The risk-adjusted return from the lending activity of the bank erodes all the value created by the deposit-taking.
People have confidence in India’s Public Sector Banking Services
- The total current account and savings account (CASA) base of PSBs in India was Rs30.2 trillion (including State Bank of India, or SBI) and Rs 18.9 trillion (excluding SBI) in 2017
- Given the low deposit rates offered by banks in India relative to the risk-free rate, these deposits represent tremendous value in terms of a profitability cushion
- By and large, this reflects the confidence of customers in the implicit government support to these entities
- The core strength of PSBs is the deposit franchise
- Their branch network in far-flung areas means that they are the preferred choice of the mass-market customer, rural customers, and, often, retired individuals
What is the main issue?
- The real issue happens on the lending side
- This occurs due to a few reasons
(1) mandated lending through various schemes, in addition to priority sector lending targets
(2) the poor risk management competencies of banks, particularly vis-à-vis managing the concentration risks of specific sectors and business groups
(3) lack of specialized underwriting skills, given that customers tend to range from large firms and farmers to small businesses and mortgages
- The math here is straightforward—the risk-adjusted return from the lending activity of the bank erodes all the value created by the deposit-taking activity
What should be done on the lending side?: The suggested model
- On the lending side, rather than PSBs directly originating credits through branches and hoping for the best,
- they would assemble a portfolio of credits that are originated by specialist institutions (non-bank finance companies and small finance banks)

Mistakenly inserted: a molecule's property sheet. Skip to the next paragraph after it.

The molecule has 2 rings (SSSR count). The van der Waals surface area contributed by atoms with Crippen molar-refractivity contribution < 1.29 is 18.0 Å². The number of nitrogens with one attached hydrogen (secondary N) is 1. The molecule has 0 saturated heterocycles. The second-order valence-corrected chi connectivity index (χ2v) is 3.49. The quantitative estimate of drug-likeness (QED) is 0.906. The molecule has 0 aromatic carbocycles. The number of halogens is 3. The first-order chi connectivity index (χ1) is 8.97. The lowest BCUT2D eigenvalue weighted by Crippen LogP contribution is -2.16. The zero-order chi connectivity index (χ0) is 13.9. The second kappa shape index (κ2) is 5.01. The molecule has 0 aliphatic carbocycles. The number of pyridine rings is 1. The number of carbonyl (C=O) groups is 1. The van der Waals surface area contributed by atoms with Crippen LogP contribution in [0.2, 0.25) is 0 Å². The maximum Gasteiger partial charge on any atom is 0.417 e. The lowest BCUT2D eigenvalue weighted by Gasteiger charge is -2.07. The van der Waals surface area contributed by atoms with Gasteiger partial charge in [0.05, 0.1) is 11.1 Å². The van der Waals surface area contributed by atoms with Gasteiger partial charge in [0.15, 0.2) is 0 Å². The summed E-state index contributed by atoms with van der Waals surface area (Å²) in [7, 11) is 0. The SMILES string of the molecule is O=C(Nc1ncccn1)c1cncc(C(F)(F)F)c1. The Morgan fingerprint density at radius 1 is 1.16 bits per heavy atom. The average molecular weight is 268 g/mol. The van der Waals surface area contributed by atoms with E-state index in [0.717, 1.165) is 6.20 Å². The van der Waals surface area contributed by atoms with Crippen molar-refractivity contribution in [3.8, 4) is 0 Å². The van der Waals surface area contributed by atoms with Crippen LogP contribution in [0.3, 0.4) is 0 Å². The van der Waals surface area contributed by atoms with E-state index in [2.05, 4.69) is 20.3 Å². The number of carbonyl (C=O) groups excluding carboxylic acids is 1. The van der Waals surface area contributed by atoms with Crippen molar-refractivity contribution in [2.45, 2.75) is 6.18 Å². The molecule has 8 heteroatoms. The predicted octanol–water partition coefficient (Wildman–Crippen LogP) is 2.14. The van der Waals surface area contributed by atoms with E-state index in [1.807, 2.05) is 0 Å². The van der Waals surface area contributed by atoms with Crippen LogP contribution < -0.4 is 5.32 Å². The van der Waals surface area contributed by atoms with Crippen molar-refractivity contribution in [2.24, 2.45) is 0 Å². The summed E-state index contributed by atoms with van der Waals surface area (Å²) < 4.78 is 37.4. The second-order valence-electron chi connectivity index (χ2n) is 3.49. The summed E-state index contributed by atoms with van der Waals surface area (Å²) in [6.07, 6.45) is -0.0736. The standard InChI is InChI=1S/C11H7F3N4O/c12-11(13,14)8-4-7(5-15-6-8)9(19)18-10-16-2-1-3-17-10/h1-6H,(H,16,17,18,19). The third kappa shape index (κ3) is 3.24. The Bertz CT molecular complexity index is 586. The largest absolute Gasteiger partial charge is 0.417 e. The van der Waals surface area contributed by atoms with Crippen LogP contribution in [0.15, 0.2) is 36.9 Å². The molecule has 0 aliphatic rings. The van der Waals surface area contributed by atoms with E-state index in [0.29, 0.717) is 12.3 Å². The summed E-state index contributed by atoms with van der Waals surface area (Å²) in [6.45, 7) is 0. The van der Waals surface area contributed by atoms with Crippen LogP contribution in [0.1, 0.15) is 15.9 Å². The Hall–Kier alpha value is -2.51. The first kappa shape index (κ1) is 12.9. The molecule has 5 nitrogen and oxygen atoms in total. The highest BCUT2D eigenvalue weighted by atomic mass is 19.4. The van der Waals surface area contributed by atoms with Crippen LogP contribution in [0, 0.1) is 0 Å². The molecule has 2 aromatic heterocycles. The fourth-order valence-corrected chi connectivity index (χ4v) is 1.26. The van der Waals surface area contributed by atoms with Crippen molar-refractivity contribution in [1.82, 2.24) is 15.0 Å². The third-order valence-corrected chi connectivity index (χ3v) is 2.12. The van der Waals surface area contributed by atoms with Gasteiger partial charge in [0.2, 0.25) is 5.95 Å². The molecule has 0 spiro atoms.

- Assembling this portfolio of loans can be done through a variety of ways,
such as direct purchases of their loans, and by investing in securitized assets representing underlying loans originated by these specialist institutions
- This also implies a clearer role for these specialist institutions and their contributions to extending credit in an efficient manner
This is not a new idea
- Glimpses of this model can be seen in the priority sector lending certificates market and the micro-loan securitization market where specialists trade assets with non-specialists in a markets framework
The idea will increase the ratings of the book asset of the PSBs
- The implementation of this idea would ensure a more efficient approach to capital, while, importantly, preserving the deposit franchise of PSBs
- This is because under this model, the PSB asset book would be highly rated owing to the high levels of diversification and granularity in underlying loans
The right way to implement this model
- Portfolio-level guidelines would need to be specified,
- The model would be subjected to high-quality risk reporting requirements that would be made possible by the availability of accurate and complete data
(along business lines, legal entity type, asset type, industry, region and other groupings)